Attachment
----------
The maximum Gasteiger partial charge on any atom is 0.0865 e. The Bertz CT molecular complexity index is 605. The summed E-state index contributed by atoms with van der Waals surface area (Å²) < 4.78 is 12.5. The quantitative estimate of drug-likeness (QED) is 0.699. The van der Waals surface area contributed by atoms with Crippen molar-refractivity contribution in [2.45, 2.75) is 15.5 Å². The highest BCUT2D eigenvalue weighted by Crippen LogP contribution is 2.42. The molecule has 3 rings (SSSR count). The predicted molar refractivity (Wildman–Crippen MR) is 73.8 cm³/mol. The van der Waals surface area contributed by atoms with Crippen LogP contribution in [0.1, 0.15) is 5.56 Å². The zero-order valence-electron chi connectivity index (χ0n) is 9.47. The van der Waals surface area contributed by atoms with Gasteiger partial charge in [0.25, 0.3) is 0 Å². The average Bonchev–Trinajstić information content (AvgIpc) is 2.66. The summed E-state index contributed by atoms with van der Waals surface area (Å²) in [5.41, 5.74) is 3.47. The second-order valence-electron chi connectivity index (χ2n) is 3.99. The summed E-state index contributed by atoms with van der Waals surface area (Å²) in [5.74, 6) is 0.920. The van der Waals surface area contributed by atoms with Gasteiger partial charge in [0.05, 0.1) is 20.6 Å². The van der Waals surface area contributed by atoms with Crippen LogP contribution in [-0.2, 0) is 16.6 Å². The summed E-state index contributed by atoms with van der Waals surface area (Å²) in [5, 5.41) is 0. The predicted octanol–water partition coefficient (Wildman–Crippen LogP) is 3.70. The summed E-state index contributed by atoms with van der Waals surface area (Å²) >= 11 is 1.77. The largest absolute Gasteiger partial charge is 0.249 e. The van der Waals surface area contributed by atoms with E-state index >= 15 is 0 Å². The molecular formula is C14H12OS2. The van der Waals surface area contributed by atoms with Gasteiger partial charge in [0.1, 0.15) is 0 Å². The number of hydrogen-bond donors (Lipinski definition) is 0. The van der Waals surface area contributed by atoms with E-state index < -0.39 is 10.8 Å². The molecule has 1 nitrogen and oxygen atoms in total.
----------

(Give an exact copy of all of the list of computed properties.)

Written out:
The maximum Gasteiger partial charge on any atom is 0.0865 e. The Bertz CT molecular complexity index is 605. The summed E-state index contributed by atoms with van der Waals surface area (Å²) < 4.78 is 12.5. The quantitative estimate of drug-likeness (QED) is 0.699. The van der Waals surface area contributed by atoms with Crippen molar-refractivity contribution in [2.45, 2.75) is 15.5 Å². The highest BCUT2D eigenvalue weighted by Crippen LogP contribution is 2.42. The molecule has 3 rings (SSSR count). The predicted molar refractivity (Wildman–Crippen MR) is 73.8 cm³/mol. The van der Waals surface area contributed by atoms with Crippen LogP contribution in [0.1, 0.15) is 5.56 Å². The zero-order valence-electron chi connectivity index (χ0n) is 9.47. The van der Waals surface area contributed by atoms with Gasteiger partial charge in [0.25, 0.3) is 0 Å². The average Bonchev–Trinajstić information content (AvgIpc) is 2.66. The summed E-state index contributed by atoms with van der Waals surface area (Å²) in [5.41, 5.74) is 3.47. The second-order valence-electron chi connectivity index (χ2n) is 3.99. The summed E-state index contributed by atoms with van der Waals surface area (Å²) in [5.74, 6) is 0.920. The van der Waals surface area contributed by atoms with Gasteiger partial charge in [0.05, 0.1) is 20.6 Å². The van der Waals surface area contributed by atoms with Crippen LogP contribution in [-0.2, 0) is 16.6 Å². The summed E-state index contributed by atoms with van der Waals surface area (Å²) in [5, 5.41) is 0. The predicted octanol–water partition coefficient (Wildman–Crippen LogP) is 3.70. The summed E-state index contributed by atoms with van der Waals surface area (Å²) >= 11 is 1.77. The largest absolute Gasteiger partial charge is 0.249 e. The van der Waals surface area contributed by atoms with E-state index >= 15 is 0 Å². The molecular formula is C14H12OS2. The van der Waals surface area contributed by atoms with Gasteiger partial charge in [0.1, 0.15) is 0 Å². The number of hydrogen-bond donors (Lipinski definition) is 0. The van der Waals surface area contributed by atoms with E-state index < -0.39 is 10.8 Å². The molecule has 1 nitrogen and oxygen atoms in total.